Here is how I look at it,

Your rent intake from roommates is income.

You have a leveraged investment using $14k in cash input in year zero. You acquire an asset that has gained in value and is worth the sale price, minus the realtor fees, minus the mortgage owing.

You have $1800/month cost avoidance (treat liken another income stream), assuming it MUST be paid.

What does a 10 year Internal rate of return look like?

Iintial cash used to purchase -14000

PMI/yr -2400

Interest + taxes + principal payment/yr (assumes very long amortization, see below) -30000

Roomates income/yr 16800

Maintenance/yr -14400

Cost Avoided (1 bdrm rent not required)/yr 21600

Property increase at 2%/yr

Sale Costs 6% Fees

Sell in 10 years:

8% 10 years: IRR at 2% home appreciation / yr

8% 5 year IRR @ 2% home appreciation / yr

3% 10 years IRR at 1% home appreciation / yr

How to interpret:

If your house appreciation is only 1% or less, then your internal rate of return after 10 years is marginal.

OR if your home is sold in only 5 years, with 2% appreciation, you still have positive cash

Greater annual home appreciation would make it show better returns, obviously.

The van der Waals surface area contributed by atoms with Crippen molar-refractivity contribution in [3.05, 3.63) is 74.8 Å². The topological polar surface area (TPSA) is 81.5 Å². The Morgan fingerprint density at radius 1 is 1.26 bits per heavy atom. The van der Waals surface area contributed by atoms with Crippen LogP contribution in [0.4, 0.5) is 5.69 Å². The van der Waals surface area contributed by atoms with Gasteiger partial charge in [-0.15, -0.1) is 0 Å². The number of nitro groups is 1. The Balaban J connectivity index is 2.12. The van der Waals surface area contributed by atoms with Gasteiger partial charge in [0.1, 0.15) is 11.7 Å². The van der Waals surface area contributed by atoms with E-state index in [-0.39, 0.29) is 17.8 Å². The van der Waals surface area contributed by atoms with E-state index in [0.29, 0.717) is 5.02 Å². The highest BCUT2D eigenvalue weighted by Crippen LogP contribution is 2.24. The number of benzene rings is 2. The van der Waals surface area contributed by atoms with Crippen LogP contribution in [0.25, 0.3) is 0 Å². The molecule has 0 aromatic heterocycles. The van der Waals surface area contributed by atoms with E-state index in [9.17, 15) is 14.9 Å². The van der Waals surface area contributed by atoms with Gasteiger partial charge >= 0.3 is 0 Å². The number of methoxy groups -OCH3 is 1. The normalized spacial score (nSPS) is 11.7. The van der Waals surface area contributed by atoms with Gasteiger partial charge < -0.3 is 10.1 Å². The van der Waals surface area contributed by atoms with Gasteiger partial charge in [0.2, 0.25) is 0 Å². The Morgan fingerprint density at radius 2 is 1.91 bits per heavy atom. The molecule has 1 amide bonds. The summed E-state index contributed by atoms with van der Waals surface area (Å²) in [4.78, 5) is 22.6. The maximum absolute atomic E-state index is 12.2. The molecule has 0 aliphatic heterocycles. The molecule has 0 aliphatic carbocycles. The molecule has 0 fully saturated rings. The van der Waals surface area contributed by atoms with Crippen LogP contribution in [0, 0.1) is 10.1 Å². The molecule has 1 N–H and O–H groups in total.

**Assumption**:

Room mates pay for their share of utilities separately -- you do not pay more utilities than you would in a 1 bedroom place.

no capital gains taxes, and

that interest is actually constant over the 10 years (it is not, but close to it, after 10 years on a 30 year amortization, this means your actual IRR is slightly better than stated).

***Principal amount would not be used elsewhere, if you did not invest it in your mortgage. After 10 years, $600 per month is a LOT of money. Worth about $100k if invested for 10 years at 6%...if you throw in this lost opportunity, you actually need at least 3% home appreciation PER YEAR to break even. Or just charge your room mates $175 more a month (each)... but it is all a numbers game, so don't get hung up on that amount.